We met Mighty Margaret in June of 2017 when she was just five months old and preparing to have open heart surgery later that summer. Now two years old and bursting with personality, Margaret is walking, talking, and eating – lots of hot dogs and mac and cheese, to be exact.
“She’s extremely independent and she’s getting better at telling us what she wants,” says Michaela, Margaret’s mom. “She has no fear and it’s coming out in all aspects of her personality!”
Diagnosed in-utero with Tetralogy of Fallot with pulmonary atresia and major aortopulmonary collateral arteries (TOF/PA/MAPCAs), Michaela and husband Bill suddenly needed to prepare for a child that would be born with a rare congenital heart defect. Though expected to require a lot of initial support when she was born, Margaret surprised doctors when she didn’t need oxygen immediately after birth and began nursing only a few days later. At 44 days old, Margaret was discharged and able to go home for the first time.
Since then, she’s continued to fight through a variety of obstacles, including a diagnosis of pulmonary hypertension (when there is abnormally high blood pressure in the pulmonary circulation, meaning the heart has to work harder to pump blood) and a ventricular aneurysm.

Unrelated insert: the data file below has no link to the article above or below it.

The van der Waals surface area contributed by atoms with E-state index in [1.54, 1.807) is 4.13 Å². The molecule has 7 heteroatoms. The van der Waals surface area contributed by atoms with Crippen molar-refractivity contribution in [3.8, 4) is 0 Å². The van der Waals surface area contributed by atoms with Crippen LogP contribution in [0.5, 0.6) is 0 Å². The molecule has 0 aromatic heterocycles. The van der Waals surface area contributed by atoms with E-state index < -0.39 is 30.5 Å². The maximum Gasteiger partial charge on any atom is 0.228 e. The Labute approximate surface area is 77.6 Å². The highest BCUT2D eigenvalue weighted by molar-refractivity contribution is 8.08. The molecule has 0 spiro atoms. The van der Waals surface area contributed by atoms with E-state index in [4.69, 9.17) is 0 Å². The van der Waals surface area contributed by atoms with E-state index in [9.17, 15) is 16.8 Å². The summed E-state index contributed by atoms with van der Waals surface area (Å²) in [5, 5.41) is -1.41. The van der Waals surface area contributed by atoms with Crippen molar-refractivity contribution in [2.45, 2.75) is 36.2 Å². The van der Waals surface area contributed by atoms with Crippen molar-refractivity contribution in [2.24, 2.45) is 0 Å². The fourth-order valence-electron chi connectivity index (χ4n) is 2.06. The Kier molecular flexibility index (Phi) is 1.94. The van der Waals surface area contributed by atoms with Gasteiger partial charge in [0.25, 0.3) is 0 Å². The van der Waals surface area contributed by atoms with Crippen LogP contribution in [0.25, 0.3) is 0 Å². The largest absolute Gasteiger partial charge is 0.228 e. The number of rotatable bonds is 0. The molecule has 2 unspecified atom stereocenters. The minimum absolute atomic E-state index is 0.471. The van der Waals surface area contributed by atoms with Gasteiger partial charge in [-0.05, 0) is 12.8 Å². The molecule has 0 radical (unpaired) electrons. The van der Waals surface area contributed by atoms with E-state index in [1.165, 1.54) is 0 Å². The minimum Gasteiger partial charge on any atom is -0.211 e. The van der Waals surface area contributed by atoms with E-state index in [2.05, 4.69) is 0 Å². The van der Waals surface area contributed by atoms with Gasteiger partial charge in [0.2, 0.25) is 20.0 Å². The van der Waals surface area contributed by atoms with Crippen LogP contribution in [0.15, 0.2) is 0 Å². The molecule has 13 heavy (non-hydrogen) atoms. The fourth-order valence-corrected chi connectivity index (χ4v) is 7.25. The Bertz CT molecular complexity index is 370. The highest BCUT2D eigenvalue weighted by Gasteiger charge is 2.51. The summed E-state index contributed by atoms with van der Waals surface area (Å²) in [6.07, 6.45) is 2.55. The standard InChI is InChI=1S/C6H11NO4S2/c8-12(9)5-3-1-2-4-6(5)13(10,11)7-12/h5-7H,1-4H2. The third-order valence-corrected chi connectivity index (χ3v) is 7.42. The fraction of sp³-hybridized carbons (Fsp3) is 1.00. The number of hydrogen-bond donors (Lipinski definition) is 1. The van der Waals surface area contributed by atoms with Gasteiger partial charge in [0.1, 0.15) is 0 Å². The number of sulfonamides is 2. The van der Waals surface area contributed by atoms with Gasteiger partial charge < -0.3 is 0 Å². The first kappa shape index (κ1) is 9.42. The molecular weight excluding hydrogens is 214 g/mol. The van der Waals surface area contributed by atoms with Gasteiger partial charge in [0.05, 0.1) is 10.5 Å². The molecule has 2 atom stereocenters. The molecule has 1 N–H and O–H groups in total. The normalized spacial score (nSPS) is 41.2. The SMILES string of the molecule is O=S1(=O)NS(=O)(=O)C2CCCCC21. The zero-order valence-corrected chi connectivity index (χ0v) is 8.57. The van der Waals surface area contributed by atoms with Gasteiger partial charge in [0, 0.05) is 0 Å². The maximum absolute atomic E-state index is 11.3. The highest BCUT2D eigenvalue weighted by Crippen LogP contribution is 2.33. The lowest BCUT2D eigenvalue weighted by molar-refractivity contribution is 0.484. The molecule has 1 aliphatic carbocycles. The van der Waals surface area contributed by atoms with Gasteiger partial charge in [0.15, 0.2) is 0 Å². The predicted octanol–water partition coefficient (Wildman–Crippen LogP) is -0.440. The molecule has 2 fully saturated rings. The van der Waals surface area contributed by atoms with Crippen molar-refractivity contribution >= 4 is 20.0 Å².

In one year, Margaret had five heart catheter surgeries and one unexpected open heart surgery as a result of the aneurysm. Michaela hopes that as Margaret grows, it will be easier to learn more about her heart and why it’s not functioning the way it should.
“As she gets older and bigger, we hope things will get smoother and easier,” said Michaela.
In fact, Margaret was able to wean off of a heart medication late last year without complication. She was also able successfully reduce tube feeds in October 2018 and hasn’t needed a single one since. And while she has experienced a few winter colds like any toddler, Margaret has overall remained relatively healthy and happy.
While Margaret’s care team has remained the same since for the most part she was born, there are a handful of doctors and nurses that no longer see her on a regular basis. However, Michaela says that whenever Margaret is in for an appointment or surgery, those care team members from her early months always make time to stop in for a quick visit.
“Whether they’re popping into our room in the Cardiovascular Care Center (CVCC) or catching us in the hall at the clinic, we almost always end up seeing someone who gets excited just to see how she’s doing,” said Michaela. “That’s the kind of clinic and hospital we want caring for our daughter and we continue to feel very blessed to live where we do and have access to a place like Children’s and the Heart Clinic.”
You can find more information about the Children’s Minnesota Heart Clinic on the website.